Geothermal is another energy source that is viewed as sustainable because it is provided by the vast heat of the earth, only a very small fraction of which may be enough to meet the world’s energy needs. This source of energy will require technical innovation before it can be widely used.


There is also a central issue that may be the force that drives the technology in one direction or the other: centralized versus decentralized energy transmission. Centralized energy generation, such as with gas or coal and nuclear-fired power plants, is subject to detailed and slow-changing regulations. These technologies are very capital intensive, with long lead times necessary to build capacity. Centralized energy plants also tend to have powerful political bases from which to block competitive energy sources. Distributed power generation, such as solar or wind power, tend to react to changing market conditions and new innovations much more quickly. In general, decentralized power sources require less capital and their fragmented nature make them less likely to have a concentrated political foundation.

Water
The cleantech water industry is focused in several areas, especially waste water treatment and general filtration. The world’s water consumption continues to grow as it is used in modern agriculture and industry. Because water is an essential resource and the planet’s natural supply of water is virtually static, it is likely that there will be room for growth in this industry for many years to come.


What is likely to change is the fragmentation of the water industry. This industry has often been compared to the oil industry 100 years ago, which was fragmented and eventually consolidated. The water industry may also consolidate, which could have an impact on investment decisions in this area. As the industry becomes more concentrated, it is likely to seek ways to use waste water plants more efficiently, use chemicals better and use less power.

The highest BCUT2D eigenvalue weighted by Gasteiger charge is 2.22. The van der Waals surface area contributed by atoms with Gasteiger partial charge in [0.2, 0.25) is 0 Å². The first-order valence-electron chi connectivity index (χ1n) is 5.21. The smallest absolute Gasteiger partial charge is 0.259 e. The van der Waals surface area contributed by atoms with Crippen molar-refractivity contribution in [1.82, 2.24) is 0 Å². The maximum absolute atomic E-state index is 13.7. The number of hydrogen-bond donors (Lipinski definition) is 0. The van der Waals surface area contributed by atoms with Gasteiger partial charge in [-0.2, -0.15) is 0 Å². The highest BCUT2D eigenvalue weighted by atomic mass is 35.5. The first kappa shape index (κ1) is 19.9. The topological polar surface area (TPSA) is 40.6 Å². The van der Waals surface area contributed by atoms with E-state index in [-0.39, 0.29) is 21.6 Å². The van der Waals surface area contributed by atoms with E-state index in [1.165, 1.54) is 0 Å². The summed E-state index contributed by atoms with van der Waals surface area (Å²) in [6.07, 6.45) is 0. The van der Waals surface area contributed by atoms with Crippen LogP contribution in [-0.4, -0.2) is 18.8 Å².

Other Avenues for Cleantech


Advanced Materials

Advanced materials can yield products that are less toxic, less expensive and more efficient than existing materials. These materials can make products lighter, stronger and cheaper, and can benefit both the environment and a company’s bottom line.


Energy Efficiency/Manufacturing

The best way to make energy is to not use it in the first place. Many green products require fewer natural resources either in manufacturing or during their life span. This means these products will cost less either up front or over the total time period of their use. Examples include fluorescent light bulbs and improved packaging that reduces waste. These products don’t have to be high tech, but the more economic sense they make for consumers, the more likely they are to be adopted. 


Transportation
One of the biggest cleantech success stories in transportation is hybrid vehicles, which combine a conventional engine and a battery-powered electric motor to achieve improved fuel economy and performance. These vehicles are gaining increased acceptance as gasoline prices remain high. Annual  sales of hybrids are expected to grow to more than half a million vehicles by 2010.

 

Agriculture
Cleantech in the agriculture sector ranges from more efficient farming, to micro and drip irrigation that reduce water usage, to natural pesticides. Investments are likely to be driven by cost-effectiveness, regulatory mandates, consumer demand and public interest. For example, organically produced food has grown at close to 20% in the world, while sales of conventional foods have grown 2-3%. At the same time, organic food production has become increasingly regulated so that organic certification is necessary to market foods as organic.